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I will preface the question by saying that I am somewhat new to the .NET world, and might be missing something entirely obvious. If so, I'd love to hear what that is!

I often find myself writing small program that all do more or less the same thing:

  1. Read in data from one or more files
  2. Store this data in memory, in some sort of container
  3. Crunch data, output analysis results to a text file and quit

I often find myself creating monstrous-looking containers to store said data. E.g.:

Dictionary<DateTime, SortedDictionary<ItemType, List<int>>> allItemTypesAndPropertiesByDate =
            new Dictionary<DateTime, SortedDictionary<ItemType, List<int>>>();

This works, in the sense that the data structure describes my intent more or less accurately - I want to be able to access item types and properties by date. Nevertheless, I feel that the storage container is too tightly bound to the output data format (if tomorrow I decide that I'd like to find all dates on which items with certain properties were seen, this data structure becomes a liability). Generally, making input and output changes down the line is time-consuming and error-prone. Plus, I have to keep staring at these ugly-looking declarations - and code to iterate over them is not pretty either.

On the other end of the complexity spectrum, I can create a SQL database with schema that describes input in a more flexible format, and then run queries (using SQL or LINQ to SQL) against the database. This certainly works, but feels like too big of a hammer - I write many programs like these, and don't want to create a database for each one, manage the SQL dependency (even if it is SQL express on local machine), etc. I don't need to actually persist the data - just to read it in, keep it in memory, make a few queries and quit. Even using an in-memory SQLite instance feels like an overkill. I am not overly concerned with runtime performance - these are usually just little local machine experiments - but it just feels wrong.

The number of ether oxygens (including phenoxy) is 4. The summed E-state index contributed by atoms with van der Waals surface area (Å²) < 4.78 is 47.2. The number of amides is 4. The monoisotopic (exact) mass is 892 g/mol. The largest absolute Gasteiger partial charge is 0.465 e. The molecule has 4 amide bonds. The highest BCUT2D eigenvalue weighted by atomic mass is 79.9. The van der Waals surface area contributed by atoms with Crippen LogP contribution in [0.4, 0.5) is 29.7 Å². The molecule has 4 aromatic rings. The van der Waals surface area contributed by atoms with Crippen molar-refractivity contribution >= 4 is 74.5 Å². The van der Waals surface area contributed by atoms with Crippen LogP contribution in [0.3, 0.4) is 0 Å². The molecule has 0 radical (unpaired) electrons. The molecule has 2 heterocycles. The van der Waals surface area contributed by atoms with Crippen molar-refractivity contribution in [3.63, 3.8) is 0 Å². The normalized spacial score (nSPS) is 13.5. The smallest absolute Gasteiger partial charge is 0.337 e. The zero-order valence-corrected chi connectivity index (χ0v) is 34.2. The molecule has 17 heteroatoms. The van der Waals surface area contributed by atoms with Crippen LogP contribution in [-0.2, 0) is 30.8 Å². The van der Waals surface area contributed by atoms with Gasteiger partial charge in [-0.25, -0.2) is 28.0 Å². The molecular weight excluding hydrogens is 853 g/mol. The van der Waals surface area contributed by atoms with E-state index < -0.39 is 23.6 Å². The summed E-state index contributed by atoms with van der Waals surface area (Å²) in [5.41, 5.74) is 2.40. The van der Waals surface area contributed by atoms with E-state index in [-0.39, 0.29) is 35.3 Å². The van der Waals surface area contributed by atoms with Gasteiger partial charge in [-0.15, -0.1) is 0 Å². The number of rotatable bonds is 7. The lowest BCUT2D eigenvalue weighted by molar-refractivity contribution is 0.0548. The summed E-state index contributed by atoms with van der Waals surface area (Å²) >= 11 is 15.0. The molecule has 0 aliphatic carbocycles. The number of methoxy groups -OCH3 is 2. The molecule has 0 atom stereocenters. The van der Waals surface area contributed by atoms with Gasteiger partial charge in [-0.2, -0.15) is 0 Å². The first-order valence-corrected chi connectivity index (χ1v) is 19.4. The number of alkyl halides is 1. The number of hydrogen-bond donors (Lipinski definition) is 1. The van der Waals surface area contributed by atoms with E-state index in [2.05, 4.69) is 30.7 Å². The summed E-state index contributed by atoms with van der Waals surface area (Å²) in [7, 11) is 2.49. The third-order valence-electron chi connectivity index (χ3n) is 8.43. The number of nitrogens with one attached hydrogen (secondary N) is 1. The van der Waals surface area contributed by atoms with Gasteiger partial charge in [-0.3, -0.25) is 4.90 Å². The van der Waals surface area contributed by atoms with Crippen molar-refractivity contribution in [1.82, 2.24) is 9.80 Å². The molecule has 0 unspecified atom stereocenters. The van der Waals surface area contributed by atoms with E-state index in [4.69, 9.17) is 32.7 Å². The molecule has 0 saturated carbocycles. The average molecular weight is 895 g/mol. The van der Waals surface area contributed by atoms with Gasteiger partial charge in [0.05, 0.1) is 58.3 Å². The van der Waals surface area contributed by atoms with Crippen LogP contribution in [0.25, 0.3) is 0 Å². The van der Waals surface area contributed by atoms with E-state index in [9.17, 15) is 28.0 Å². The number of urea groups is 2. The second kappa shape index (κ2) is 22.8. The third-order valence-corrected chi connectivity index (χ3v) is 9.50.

Ideally, what I would like is to have a low-overhead, in memory row store with a loosely-defined schema that is easily LINQ-queryable, and takes only a few lines of code to set up and use. Does the Microsoft .NET 4 stack include something like this? If you found yourself in a similar predicament, what would you do?

Your thoughts are appreciated - thanks!

Alex

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up vote 1 down vote accepted

If you find a database structure easier to work with, one option might be to create a DataSet with DataTables representing your schema which you can then query using Linq 2 DataSets

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This looks like a very promising option! I've been dimly aware of DataSets, but did not consider their use as stand-alone containers, rather than client caches for remote data. The overhead (in terms of amount of code required) for using DataSets seems a bit higher than I'd like, but I will definitely give it a shot. Thanks! – Inverseofverse Aug 30 '10 at 16:46

Or you could try to use object databases like db4o; they store the actual objects you would work with, helping you to program in a more object-oriented manner, and it's quite easy to work with. Also, it's not a database server in the traditional sense of the word - it uses flat files as containers and reads/writes directly from/to them.

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It's an interesting-looking technology, but still an overkill for what I want to do - I don't actually need to commit anything to disk, in whiechever form. I'd also prefer to stay within the framework and not have an external dependency, if possible. – Inverseofverse Aug 30 '10 at 16:40

Why not just use linq?

You can read the data into flat lists, then chain some linq statements to get the structure you want.

Apologies if I'm missing something, but I don't think you need an intermediate.

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The issue is that my input data is not appropriate for storage in flat lists. There are variable number of records, alternate one-to-one and one-to-many relationships, etc. In the simplest form, it's simply not possible to store all this variety in a single table. I could come up with an object (as devio also suggested) and store a list of these objects, but that would get me right back into the world of ugly declarations and tight output couplings, just wrapped within an object this time. I'd rather pay the performance cost and have a relational store to deal with. – Inverseofverse Aug 30 '10 at 16:44

Comparing databases and OOP, a table definition corresponds to a class definition, a record is an object, and the table data is any kind of collection of objects.

My approach would be to define classes and properties representing the file contents, parse each file entry into an object, and add these objects into a List< T>.

This List can then be queried using Linq.

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A list of objects seems suboptimal for my purposes - please take a look at the reply I left for Binary Worrier's similar suggestion. – Inverseofverse Aug 30 '10 at 16:48

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